In an environment marked by disappearing lakes and rising wildfires, DeLesslin George-Warren believes the people of the Catawba Nation raise an existential question: how do you create a society that lasts 6,000 years? 

“What we’re doing is reclaiming, revitalizing and reweaving our culture,” said DeLesslin George-Warren, a citizen of the Catawba Nation near Rock Hill. He is an organizer, educator and researcher of the tribe who call themselves the people of the river. 

The Catawba River flows through 26 counties in the Carolinas, provides drinking water for more than 2 million people and generates electricity for nearly 3 million residents, according to the Catawba Riverkeeper organization.  

“Our ancestors survived here for at least 6,000 years, therefore, something had to work. You can’t survive 6,000 years on an unworkable system,” George-Warren said in a recent interview. 

He’ll turn 31 in late August and has served as a diplomatic polymath for at least a decade, translating across diverse fields that include gender identity, art, music, food, language, technology and culture. In the last four years he’s led programs to strengthen the food sovereignty of the Catawba Nation and the development of an app to teach the Catawba language. George-Warren has used tours of presidential portraits in the National Portrait Gallery to teach Native American history, and once created an art installation in Washington with 15 pounds of red glitter. 

“We’re in the middle of a crisis, particularly around climate,” George-Warren said. His travel and study has shown him that social issues and climate issues are intertwined.  

Where Do You Change the World? 

DeLesslin George-Warren. Photo from George-Warren 

George-Warren was born in Atlanta and spent a lot of time growing up on the reservation when his mother – who helped restore the federal status of the Catawba Nation – was serving as tribal administrator. He studied music and art at Vanderbilt University, graduated in 2014, and spent a couple of years in Washington before returning to the reservation. 

“I really remembered why I left Rock Hill in the first place after I moved to D.C.,” he said. “I wanted to change the world, but realized that doesn’t happen in D.C.”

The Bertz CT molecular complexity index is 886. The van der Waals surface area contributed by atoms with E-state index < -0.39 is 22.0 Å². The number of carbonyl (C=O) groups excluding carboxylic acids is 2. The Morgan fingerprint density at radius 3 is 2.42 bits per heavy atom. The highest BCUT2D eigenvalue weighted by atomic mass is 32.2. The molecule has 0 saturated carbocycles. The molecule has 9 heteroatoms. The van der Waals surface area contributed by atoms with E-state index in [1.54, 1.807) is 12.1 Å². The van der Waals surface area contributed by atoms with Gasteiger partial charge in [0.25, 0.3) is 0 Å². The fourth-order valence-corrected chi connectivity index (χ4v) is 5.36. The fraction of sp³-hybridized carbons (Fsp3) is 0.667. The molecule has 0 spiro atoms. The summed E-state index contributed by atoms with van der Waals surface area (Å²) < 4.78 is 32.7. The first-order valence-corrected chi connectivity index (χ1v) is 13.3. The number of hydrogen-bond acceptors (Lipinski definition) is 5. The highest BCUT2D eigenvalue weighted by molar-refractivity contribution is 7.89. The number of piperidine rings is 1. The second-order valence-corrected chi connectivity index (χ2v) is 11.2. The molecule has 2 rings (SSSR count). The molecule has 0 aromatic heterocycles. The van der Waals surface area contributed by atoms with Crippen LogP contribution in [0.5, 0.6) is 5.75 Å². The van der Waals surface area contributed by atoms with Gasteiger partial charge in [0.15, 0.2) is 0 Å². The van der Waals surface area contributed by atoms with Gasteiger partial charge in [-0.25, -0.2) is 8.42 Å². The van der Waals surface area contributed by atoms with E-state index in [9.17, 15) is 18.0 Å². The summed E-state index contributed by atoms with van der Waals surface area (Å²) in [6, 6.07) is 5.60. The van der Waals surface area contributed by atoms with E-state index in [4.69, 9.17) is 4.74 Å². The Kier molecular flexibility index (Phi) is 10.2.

He now volunteers and consults at the Catawba Cultural Center, which protects, preserves, promotes and maintains the cultural heritage of the Catawba Nation. His aunt, Wenonah Haire, the center’s director, wrote recently in an email that George-Warren has been a part of tribal work “since he was a little tot.” 

The Role of a Bee 

George-Warren considers himself lucky to have grown up in the tribal community, where his grandfather was assistant chief for almost 30 years. 

“What I think my role is, is more of a pollinator, like a bee,” he said, “showing up and helping to solve problems.”    

His aunt wrote that their ancestors lived off the land, but knew they couldn’t live without the land. They continue to practice land stewardship, crop rotation, revitalizing culturally relevant plants, and teaching gardening classes. Dance and pottery classes focus youth on environmental issues. 

Clay from an Ancient Source 

“Our pottery is dug from the very clay hole site our ancestors dug from, so conservation and stewardship is being taught to protect this site,” Haire wrote. 

While George-Warren focuses on the Catawba community in South Carolina near the reservation, he said the rest of the Catawba population – around 3,500 citizens – is scattered around the world.  

“One of the biggest places to find Catawbas other than South Carolina is Utah,” he said. “Most of the tribe are members of the Church of Jesus Christ of Latter-day Saints.”  

Preserving the River 

Other programs of the cultural center include preserving plant life and original aspects of the Catawba River. The Yehasuri Trail on the reservation dates back to 1810 and leads to one of the river’s only two existing free-flowing sections. Along the trail, plant communities are untouched, including oak, hickory and pine trees. 

“We are looking at our past, we are looking at our present,” he said. “We are trying to weave them together into a culture that can hold us and sustain us for another 6,000 years.” 

Sam Carnes is a student in the James L. Knight School of Communication at Queens University of Charlotte, which provides the news service in support of local community news. Her summer work is supported by the James E. Rogers Research Program.